The virtual BYOB party must have really been a hit with the staff since several employees are now trying to set up a virtual karaoke night!

We do seem to be an inordinately social animal.

Amazingly, back when my spouse and I we’re out at the grocery store and pharmacy stocking up on foods and meds, we found people were more willing to say hello and chat briefly. We were standing in line patiently waiting. Yes, they practiced social distancing, keeping a fair space between customers. We talked. Folks, who in normal times, would hardly have noticed each other chatted the way old acquaintances might palaver.

Commonsense would indicate that most folks — in such a contagious time — would make an extraordinary effort to avoid others and actually shun interacting entirely. That was not the case. The willingness to interact is counterintuitive to practicality. Such behavior demonstrates that we humans are indeed extremely social creatures.

Beyond our inherent sociability, humans can be amazing in dire times. In crisis, remarkably, human creativity can abound.

Over the epidemic-filled weeks, as we become more aware of how germ ladened our common handshakes are, folks figured out novel ways to meet and greet.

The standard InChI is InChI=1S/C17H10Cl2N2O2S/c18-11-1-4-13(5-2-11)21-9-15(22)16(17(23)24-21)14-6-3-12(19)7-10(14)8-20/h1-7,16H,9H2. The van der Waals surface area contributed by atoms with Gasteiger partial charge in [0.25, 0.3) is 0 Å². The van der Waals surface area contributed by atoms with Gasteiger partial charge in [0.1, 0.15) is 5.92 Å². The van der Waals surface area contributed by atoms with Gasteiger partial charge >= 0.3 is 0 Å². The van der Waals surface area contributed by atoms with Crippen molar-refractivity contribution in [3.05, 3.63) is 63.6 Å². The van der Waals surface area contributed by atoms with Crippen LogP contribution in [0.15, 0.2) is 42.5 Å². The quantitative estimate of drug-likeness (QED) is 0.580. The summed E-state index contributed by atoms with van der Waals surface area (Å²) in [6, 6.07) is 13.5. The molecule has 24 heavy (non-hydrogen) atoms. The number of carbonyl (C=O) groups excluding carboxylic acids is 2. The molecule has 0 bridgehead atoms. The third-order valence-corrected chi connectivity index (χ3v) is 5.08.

Elbow bumps are accepted. Some — from my perspective — more athletic types are throwing their arms in the air, waving both hands as they kick both feet out to each side. If I tried that, my behind would be smack on the ground. Others are resorting to the old-fashioned hand wave. My grandkids favor air hugs — throwing their arms wide open and pretending to hug without actually touching. They also share carefully blown kisses. That’s kissing their hands and pretending to blow kisses. Don’t actually blow, just pretend to.

My favorite greeting was suggested by none other than the leader of Israel.

“At a time when public events such as Purim parades are canceled, Israel’s Prime Minister Benjamin Netanyahu is suggesting people adopt ‘Namaste,’ a traditional greeting in India. He demonstrated at a recent press conference, with his hands pressed together and a slight bow.” -Health News from NPR, March 15.

Referring to the dictionary, I found that “Namaste is usually spoken with a slight bow and hands pressed together, palms touching and fingers pointing upwards, thumbs close to the chest. This gesture is called Añjali Mudrā; the standing posture incorporating it is Pranamasana. In Hinduism, it means “I bow to the divine in you.””

(Note: I discovered, after the fact, that I could have just asked my daughter and granddaughter. They not only demonstrated namaste, but also pronounced the word.)

I cannot think of a better way to greet others. Indeed, we should exercise caution, if not for our own sake, for that of others.

What greater respect can we demonstrate than bowing to that divine portion that is a part of us all? Such an attitude can help us endure this pandemic, together.

Pat Nevada, whose opinions are her own, lives near Gettysburg.